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Franchising Advantages vs Disadvantages

Buying a franchise can be a quick way to set up your own business without starting from scratch. But there are also a number of drawbacks.


  • Be your own boss (at least to a point) as appose to working for an employer.
  • Lower Failure Rate – When you buy a franchise, you are buying an established concept that has been successful. Statistics show that franchisees stand a much better chance of success than people who start independent businesses.
  • Your business is based on a proven idea. You can check how successful other franchises are before committing yourself.
  • You can use a recognized brand name and trade marks. You benefit from any advertising or promotion by the owner of the franchise – the ‘franchisor’.
  • Buying Power – Your franchise will benefit from the collective buying power of the parent company as the franchisor can afford to buy in bulk and pass the savings along to franchisees. Inventory and supplies will cost less than if you were running an independent company.
  • The franchisor gives you support – usually including training, help setting up the business, a manual telling you how to run the business and ongoing advice.
  • Star Power – Many well-known franchises have national brand-name recognition. Buying a franchise can be like buying a business with built-in customers.
  • You usually have exclusive rights in your territory. The franchisor won’t sell any other franchises in the same territory.
  • Financing the business may be easier. Banks are sometimes more likely to lend money to buy a franchise with a good reputation.
  • You benefit from communicating and sharing ideas with and receiving support from other franchisees in the network
  • Relationships with suppliers have already been established.
  • Profits – A franchise business can be immensely profitable. (Think of Jollibee and Macdonalds for instance.)
  • Advertising – Franchises offer national advertising campaigns that are included in your franchise fee. This is a huge benefit when considering a franchise.


  • Costs may be higher than you expect. As well as the initial costs of buying the franchise, you pay continuing management service fees and you may have to agree to buy products from the franchisor.
  • The franchise agreement usually includes restrictions on how you run the business. You might not be able to make changes to suit your local market. As a franchisee, you are not the one actually running the show, and some franchisors exert a degee of control that you may find excruciating
  • The franchisor might go out of business.
  • Other franchisees could give the brand a bad reputation.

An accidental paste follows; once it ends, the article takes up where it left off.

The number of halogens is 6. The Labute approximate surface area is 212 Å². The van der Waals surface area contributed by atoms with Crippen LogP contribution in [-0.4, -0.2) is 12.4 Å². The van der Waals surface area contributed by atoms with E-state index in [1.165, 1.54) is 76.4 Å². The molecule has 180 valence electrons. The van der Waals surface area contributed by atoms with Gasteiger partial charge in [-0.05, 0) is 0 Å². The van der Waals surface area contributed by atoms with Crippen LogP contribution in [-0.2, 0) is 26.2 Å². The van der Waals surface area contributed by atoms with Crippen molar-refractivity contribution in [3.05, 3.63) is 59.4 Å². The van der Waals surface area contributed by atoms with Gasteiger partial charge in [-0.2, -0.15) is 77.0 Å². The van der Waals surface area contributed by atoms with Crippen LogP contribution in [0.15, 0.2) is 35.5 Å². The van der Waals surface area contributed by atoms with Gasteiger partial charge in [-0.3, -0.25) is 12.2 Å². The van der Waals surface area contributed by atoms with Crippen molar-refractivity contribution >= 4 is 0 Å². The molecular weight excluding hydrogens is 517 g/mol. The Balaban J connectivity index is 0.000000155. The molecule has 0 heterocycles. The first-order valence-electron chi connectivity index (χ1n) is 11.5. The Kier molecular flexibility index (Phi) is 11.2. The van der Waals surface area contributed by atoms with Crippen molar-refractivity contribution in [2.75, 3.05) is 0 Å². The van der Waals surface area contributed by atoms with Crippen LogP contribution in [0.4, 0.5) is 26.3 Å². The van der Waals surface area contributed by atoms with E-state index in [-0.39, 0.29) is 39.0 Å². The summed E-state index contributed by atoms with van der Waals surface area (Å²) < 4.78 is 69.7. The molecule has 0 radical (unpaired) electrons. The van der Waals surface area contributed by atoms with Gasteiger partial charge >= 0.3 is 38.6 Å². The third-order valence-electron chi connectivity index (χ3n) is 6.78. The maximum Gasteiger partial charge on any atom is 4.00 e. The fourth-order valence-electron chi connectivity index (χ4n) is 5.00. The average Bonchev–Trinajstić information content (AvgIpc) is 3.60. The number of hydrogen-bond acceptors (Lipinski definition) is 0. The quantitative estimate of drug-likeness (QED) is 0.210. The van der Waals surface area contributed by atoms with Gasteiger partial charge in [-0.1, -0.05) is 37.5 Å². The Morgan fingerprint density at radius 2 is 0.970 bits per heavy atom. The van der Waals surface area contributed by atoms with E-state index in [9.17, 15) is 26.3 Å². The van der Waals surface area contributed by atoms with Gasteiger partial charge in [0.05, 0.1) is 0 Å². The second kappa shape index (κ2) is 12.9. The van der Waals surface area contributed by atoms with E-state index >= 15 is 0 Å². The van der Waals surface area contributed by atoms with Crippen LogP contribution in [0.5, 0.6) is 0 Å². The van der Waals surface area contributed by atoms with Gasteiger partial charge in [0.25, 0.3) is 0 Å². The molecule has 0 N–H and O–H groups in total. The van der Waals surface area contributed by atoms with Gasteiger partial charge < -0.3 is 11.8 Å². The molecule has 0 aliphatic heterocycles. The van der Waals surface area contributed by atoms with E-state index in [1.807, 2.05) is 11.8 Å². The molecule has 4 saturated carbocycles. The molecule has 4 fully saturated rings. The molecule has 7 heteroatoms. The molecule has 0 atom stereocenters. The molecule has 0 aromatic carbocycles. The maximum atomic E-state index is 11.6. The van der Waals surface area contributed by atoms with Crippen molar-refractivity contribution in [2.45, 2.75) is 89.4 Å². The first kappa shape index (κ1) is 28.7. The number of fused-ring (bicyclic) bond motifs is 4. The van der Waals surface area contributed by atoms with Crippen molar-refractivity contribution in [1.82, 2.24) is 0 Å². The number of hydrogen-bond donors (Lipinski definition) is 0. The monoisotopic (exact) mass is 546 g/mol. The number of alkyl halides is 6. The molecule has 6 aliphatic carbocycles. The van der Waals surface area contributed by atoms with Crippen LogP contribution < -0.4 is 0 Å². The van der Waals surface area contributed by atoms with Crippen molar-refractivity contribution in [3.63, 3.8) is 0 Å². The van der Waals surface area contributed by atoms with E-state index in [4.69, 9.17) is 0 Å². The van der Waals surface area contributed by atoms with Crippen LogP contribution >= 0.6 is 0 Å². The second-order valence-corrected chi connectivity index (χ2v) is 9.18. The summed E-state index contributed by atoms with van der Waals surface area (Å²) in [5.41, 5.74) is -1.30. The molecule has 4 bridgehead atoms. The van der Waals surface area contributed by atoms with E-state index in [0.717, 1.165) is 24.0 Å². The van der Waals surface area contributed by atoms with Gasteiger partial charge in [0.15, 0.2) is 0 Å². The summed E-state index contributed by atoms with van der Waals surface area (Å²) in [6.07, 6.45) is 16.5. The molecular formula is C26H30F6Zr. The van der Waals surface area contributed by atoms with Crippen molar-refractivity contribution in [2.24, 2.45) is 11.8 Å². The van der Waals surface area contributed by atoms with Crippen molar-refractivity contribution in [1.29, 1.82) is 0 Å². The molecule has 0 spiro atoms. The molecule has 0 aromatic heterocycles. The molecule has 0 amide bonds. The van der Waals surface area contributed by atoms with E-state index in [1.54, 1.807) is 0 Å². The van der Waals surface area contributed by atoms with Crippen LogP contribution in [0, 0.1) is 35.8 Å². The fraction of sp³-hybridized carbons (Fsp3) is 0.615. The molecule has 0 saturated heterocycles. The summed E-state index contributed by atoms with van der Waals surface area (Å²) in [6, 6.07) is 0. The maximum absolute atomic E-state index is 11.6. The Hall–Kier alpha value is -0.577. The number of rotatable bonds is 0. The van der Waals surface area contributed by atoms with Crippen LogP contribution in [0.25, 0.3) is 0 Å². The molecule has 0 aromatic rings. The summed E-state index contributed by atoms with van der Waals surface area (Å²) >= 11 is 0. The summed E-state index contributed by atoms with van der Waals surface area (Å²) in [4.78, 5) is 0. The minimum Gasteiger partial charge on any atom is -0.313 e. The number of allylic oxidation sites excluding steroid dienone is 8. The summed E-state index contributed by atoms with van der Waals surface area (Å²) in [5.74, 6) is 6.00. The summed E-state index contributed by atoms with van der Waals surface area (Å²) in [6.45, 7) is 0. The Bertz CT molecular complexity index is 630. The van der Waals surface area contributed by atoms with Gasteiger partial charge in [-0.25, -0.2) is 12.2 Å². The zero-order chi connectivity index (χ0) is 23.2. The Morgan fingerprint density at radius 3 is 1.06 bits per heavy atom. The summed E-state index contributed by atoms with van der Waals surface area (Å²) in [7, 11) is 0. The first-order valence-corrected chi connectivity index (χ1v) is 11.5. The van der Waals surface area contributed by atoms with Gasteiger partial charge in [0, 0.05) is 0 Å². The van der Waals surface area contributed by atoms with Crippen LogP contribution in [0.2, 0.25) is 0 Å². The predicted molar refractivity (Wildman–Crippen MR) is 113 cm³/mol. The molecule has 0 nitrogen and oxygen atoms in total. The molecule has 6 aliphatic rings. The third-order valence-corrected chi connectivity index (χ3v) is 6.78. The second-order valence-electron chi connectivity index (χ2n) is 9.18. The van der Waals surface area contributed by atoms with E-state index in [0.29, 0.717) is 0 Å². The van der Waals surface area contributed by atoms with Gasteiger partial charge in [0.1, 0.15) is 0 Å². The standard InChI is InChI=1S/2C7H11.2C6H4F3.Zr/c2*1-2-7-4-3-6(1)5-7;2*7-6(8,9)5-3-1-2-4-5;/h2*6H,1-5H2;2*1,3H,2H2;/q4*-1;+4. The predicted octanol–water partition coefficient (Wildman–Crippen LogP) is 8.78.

• You may find it difficult to sell your franchise – you can only sell it to someone approved by the franchisor.
  • Ongoing Costs – Besides the original franchise fee, royalties, a percentage of your franchise’s business revenue, will need to be paid to the franchisor each month. The franchisor may also charge additional fees for services provided, such as the cost of advertising.
  • Shark-Infested Waters – Buying a little-known, perhaps inexpensive franchise can be a real gamble. Just because a business is offering franchises is no guarantee that the franchise you buy will be successful. In some cases, franchising is the business; all the franchisor is interested in is selling more franchises.
  • Not all franchisors offer the same degree of assistance in starting a business and operating it successfully. Some are just startup operations – and everything after startup is up to you.

Some of the things you will want to consider before buying a franchise include the following:

  • Pick something you are going to enjoy doing years down the road. It’s easy to get mislead by promises of high profits and outstanding growth, but in the end, if you don’t like it, chances are you won’t stick with it.
  • Check out the competition. Research is critical whether you are starting your own business or buying one. Find out who your competition is. Are they busy? Is the market already saturated with this type of business? Asking questions like these can often save you from making a costly mistake.
  • Buyer beware. Remember, franchisors want to sell you a business. Even though many franchisors will present you with their profit projections, it is best to come up with your own figures.
  • Find out about financing.  Some franchisors offer some type of financing.
  • Evaluate the overall strength of the franchisor. Make certain you are given a all the rules and regulations of that franchise


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